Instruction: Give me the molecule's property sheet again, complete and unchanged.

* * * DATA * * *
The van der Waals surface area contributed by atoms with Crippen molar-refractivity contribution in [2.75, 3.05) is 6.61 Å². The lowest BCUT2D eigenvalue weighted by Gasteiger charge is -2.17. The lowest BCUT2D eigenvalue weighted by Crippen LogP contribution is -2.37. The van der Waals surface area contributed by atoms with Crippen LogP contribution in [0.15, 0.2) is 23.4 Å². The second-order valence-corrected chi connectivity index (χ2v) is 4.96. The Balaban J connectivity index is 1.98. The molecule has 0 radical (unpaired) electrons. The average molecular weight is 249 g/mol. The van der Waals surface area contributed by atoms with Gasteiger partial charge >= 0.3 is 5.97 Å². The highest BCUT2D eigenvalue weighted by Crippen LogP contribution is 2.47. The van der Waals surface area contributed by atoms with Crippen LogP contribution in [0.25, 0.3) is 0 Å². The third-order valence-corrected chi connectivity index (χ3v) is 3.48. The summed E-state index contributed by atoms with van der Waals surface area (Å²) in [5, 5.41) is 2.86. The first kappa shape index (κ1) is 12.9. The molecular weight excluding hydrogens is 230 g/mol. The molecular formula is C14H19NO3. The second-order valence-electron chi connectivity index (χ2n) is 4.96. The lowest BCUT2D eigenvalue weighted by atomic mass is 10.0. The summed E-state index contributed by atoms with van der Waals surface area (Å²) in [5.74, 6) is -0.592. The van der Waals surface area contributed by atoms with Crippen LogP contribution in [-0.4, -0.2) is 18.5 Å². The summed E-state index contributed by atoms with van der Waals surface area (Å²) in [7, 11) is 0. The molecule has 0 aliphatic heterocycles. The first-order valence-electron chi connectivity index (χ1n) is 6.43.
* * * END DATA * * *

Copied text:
The van der Waals surface area contributed by atoms with Crippen molar-refractivity contribution in [2.75, 3.05) is 6.61 Å². The lowest BCUT2D eigenvalue weighted by Gasteiger charge is -2.17. The lowest BCUT2D eigenvalue weighted by Crippen LogP contribution is -2.37. The van der Waals surface area contributed by atoms with Crippen LogP contribution in [0.15, 0.2) is 23.4 Å². The second-order valence-corrected chi connectivity index (χ2v) is 4.96. The Balaban J connectivity index is 1.98. The molecule has 0 radical (unpaired) electrons. The average molecular weight is 249 g/mol. The van der Waals surface area contributed by atoms with Gasteiger partial charge >= 0.3 is 5.97 Å². The highest BCUT2D eigenvalue weighted by Crippen LogP contribution is 2.47. The van der Waals surface area contributed by atoms with Crippen LogP contribution in [0.25, 0.3) is 0 Å². The third-order valence-corrected chi connectivity index (χ3v) is 3.48. The summed E-state index contributed by atoms with van der Waals surface area (Å²) in [5, 5.41) is 2.86. The first kappa shape index (κ1) is 12.9. The molecular weight excluding hydrogens is 230 g/mol. The molecular formula is C14H19NO3. The second-order valence-electron chi connectivity index (χ2n) is 4.96. The lowest BCUT2D eigenvalue weighted by atomic mass is 10.0. The summed E-state index contributed by atoms with van der Waals surface area (Å²) in [5.74, 6) is -0.592. The van der Waals surface area contributed by atoms with Crippen LogP contribution in [-0.4, -0.2) is 18.5 Å². The summed E-state index contributed by atoms with van der Waals surface area (Å²) in [7, 11) is 0. The molecule has 0 aliphatic heterocycles. The first-order valence-electron chi connectivity index (χ1n) is 6.43.